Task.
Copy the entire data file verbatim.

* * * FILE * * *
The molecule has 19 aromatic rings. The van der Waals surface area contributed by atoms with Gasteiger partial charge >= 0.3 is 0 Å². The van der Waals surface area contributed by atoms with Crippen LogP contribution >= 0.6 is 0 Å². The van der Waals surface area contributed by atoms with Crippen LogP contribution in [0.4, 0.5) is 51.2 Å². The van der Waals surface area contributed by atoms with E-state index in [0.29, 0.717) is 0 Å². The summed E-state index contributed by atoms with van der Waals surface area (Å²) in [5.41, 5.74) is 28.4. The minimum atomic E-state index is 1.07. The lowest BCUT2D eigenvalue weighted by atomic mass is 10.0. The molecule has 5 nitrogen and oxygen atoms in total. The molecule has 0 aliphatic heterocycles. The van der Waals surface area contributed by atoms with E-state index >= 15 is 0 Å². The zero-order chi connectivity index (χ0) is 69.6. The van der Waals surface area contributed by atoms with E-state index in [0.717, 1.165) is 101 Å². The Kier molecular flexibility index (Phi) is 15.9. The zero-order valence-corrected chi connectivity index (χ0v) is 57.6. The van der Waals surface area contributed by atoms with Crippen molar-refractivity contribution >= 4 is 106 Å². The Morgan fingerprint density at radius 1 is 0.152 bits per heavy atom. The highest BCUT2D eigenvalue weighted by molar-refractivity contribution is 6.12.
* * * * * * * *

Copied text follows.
The molecule has 19 aromatic rings. The van der Waals surface area contributed by atoms with Gasteiger partial charge >= 0.3 is 0 Å². The van der Waals surface area contributed by atoms with Crippen LogP contribution >= 0.6 is 0 Å². The van der Waals surface area contributed by atoms with Crippen LogP contribution in [0.4, 0.5) is 51.2 Å². The van der Waals surface area contributed by atoms with E-state index in [0.29, 0.717) is 0 Å². The summed E-state index contributed by atoms with van der Waals surface area (Å²) in [5.41, 5.74) is 28.4. The minimum atomic E-state index is 1.07. The lowest BCUT2D eigenvalue weighted by atomic mass is 10.0. The molecule has 5 nitrogen and oxygen atoms in total. The molecule has 0 aliphatic heterocycles. The van der Waals surface area contributed by atoms with E-state index >= 15 is 0 Å². The zero-order chi connectivity index (χ0) is 69.6. The van der Waals surface area contributed by atoms with E-state index in [0.717, 1.165) is 101 Å². The Kier molecular flexibility index (Phi) is 15.9. The zero-order valence-corrected chi connectivity index (χ0v) is 57.6. The van der Waals surface area contributed by atoms with Crippen molar-refractivity contribution >= 4 is 106 Å². The Morgan fingerprint density at radius 1 is 0.152 bits per heavy atom. The highest BCUT2D eigenvalue weighted by molar-refractivity contribution is 6.12.